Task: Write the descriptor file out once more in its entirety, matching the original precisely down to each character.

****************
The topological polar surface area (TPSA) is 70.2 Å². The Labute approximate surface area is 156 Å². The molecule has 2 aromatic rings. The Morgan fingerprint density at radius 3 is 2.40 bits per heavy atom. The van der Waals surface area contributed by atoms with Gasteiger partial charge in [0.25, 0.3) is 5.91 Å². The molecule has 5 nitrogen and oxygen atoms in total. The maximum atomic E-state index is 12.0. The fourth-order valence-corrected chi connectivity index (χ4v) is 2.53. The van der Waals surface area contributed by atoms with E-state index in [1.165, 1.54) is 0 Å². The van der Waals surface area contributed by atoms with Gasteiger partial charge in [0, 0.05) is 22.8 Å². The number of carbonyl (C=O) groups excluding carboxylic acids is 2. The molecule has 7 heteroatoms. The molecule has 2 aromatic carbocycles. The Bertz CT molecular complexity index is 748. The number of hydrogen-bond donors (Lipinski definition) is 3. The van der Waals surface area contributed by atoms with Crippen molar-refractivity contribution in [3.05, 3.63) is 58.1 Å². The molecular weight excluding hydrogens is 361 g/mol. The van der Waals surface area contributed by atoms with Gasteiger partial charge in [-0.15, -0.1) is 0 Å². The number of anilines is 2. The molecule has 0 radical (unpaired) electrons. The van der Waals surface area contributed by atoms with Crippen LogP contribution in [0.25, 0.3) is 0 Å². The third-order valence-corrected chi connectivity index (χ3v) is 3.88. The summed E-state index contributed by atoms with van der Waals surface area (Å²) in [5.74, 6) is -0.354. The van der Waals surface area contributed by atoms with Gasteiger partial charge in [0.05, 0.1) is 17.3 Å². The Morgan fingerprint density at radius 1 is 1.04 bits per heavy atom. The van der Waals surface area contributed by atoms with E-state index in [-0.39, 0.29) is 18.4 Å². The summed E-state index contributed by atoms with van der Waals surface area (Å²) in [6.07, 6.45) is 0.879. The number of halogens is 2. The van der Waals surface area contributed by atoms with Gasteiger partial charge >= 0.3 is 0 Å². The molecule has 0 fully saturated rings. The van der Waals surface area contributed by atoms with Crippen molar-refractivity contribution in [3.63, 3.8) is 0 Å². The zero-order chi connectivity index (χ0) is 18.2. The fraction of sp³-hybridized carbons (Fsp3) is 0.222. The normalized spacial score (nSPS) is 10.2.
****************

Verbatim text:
The topological polar surface area (TPSA) is 70.2 Å². The Labute approximate surface area is 156 Å². The molecule has 2 aromatic rings. The Morgan fingerprint density at radius 3 is 2.40 bits per heavy atom. The van der Waals surface area contributed by atoms with Gasteiger partial charge in [0.25, 0.3) is 5.91 Å². The molecule has 5 nitrogen and oxygen atoms in total. The maximum atomic E-state index is 12.0. The fourth-order valence-corrected chi connectivity index (χ4v) is 2.53. The van der Waals surface area contributed by atoms with E-state index in [1.165, 1.54) is 0 Å². The van der Waals surface area contributed by atoms with Gasteiger partial charge in [0, 0.05) is 22.8 Å². The number of carbonyl (C=O) groups excluding carboxylic acids is 2. The molecule has 7 heteroatoms. The molecule has 2 aromatic carbocycles. The Bertz CT molecular complexity index is 748. The number of hydrogen-bond donors (Lipinski definition) is 3. The van der Waals surface area contributed by atoms with Crippen molar-refractivity contribution in [3.05, 3.63) is 58.1 Å². The molecular weight excluding hydrogens is 361 g/mol. The van der Waals surface area contributed by atoms with Gasteiger partial charge in [-0.15, -0.1) is 0 Å². The number of anilines is 2. The molecule has 0 radical (unpaired) electrons. The van der Waals surface area contributed by atoms with Crippen LogP contribution in [0.25, 0.3) is 0 Å². The third-order valence-corrected chi connectivity index (χ3v) is 3.88. The summed E-state index contributed by atoms with van der Waals surface area (Å²) in [5.74, 6) is -0.354. The van der Waals surface area contributed by atoms with Gasteiger partial charge in [0.05, 0.1) is 17.3 Å². The Morgan fingerprint density at radius 1 is 1.04 bits per heavy atom. The van der Waals surface area contributed by atoms with E-state index in [-0.39, 0.29) is 18.4 Å². The summed E-state index contributed by atoms with van der Waals surface area (Å²) in [6.07, 6.45) is 0.879. The number of halogens is 2. The van der Waals surface area contributed by atoms with Gasteiger partial charge >= 0.3 is 0 Å². The molecule has 0 fully saturated rings. The van der Waals surface area contributed by atoms with Crippen molar-refractivity contribution in [3.63, 3.8) is 0 Å². The zero-order chi connectivity index (χ0) is 18.2. The fraction of sp³-hybridized carbons (Fsp3) is 0.222. The normalized spacial score (nSPS) is 10.2.